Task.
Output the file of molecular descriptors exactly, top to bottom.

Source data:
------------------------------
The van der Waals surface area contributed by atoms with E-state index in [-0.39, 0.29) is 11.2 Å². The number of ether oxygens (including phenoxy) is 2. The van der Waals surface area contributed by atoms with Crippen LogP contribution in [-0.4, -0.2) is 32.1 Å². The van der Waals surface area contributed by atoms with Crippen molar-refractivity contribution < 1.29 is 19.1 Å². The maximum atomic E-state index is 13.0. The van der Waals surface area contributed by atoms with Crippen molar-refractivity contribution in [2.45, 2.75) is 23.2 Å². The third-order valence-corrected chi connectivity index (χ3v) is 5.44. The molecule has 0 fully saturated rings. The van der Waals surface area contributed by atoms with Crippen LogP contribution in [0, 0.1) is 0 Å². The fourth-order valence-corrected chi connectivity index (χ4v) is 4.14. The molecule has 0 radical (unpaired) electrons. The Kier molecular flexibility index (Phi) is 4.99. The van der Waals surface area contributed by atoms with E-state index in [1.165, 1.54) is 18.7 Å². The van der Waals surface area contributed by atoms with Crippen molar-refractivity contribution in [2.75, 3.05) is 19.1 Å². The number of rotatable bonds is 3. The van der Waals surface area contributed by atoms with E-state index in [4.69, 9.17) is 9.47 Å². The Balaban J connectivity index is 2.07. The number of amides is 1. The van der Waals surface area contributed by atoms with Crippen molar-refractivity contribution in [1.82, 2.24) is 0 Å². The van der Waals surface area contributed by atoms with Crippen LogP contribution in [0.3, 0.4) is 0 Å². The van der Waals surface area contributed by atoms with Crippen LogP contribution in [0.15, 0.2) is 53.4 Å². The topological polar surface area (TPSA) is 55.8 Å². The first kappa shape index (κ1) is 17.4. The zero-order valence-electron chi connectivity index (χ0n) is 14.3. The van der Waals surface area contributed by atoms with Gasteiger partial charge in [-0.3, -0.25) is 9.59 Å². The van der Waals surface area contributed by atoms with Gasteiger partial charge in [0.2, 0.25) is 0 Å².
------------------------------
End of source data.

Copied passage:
The van der Waals surface area contributed by atoms with E-state index in [-0.39, 0.29) is 11.2 Å². The number of ether oxygens (including phenoxy) is 2. The van der Waals surface area contributed by atoms with Crippen LogP contribution in [-0.4, -0.2) is 32.1 Å². The van der Waals surface area contributed by atoms with Crippen molar-refractivity contribution < 1.29 is 19.1 Å². The maximum atomic E-state index is 13.0. The van der Waals surface area contributed by atoms with Crippen molar-refractivity contribution in [2.45, 2.75) is 23.2 Å². The third-order valence-corrected chi connectivity index (χ3v) is 5.44. The molecule has 0 fully saturated rings. The van der Waals surface area contributed by atoms with Crippen LogP contribution in [0, 0.1) is 0 Å². The fourth-order valence-corrected chi connectivity index (χ4v) is 4.14. The molecule has 0 radical (unpaired) electrons. The Kier molecular flexibility index (Phi) is 4.99. The van der Waals surface area contributed by atoms with E-state index in [1.165, 1.54) is 18.7 Å². The van der Waals surface area contributed by atoms with Crippen molar-refractivity contribution in [2.75, 3.05) is 19.1 Å². The number of rotatable bonds is 3. The van der Waals surface area contributed by atoms with E-state index in [4.69, 9.17) is 9.47 Å². The Balaban J connectivity index is 2.07. The number of amides is 1. The van der Waals surface area contributed by atoms with Crippen molar-refractivity contribution in [1.82, 2.24) is 0 Å². The van der Waals surface area contributed by atoms with Crippen LogP contribution in [0.3, 0.4) is 0 Å². The van der Waals surface area contributed by atoms with Crippen LogP contribution in [0.15, 0.2) is 53.4 Å². The topological polar surface area (TPSA) is 55.8 Å². The first kappa shape index (κ1) is 17.4. The zero-order valence-electron chi connectivity index (χ0n) is 14.3. The van der Waals surface area contributed by atoms with Gasteiger partial charge in [-0.3, -0.25) is 9.59 Å². The van der Waals surface area contributed by atoms with Gasteiger partial charge in [0.2, 0.25) is 0 Å².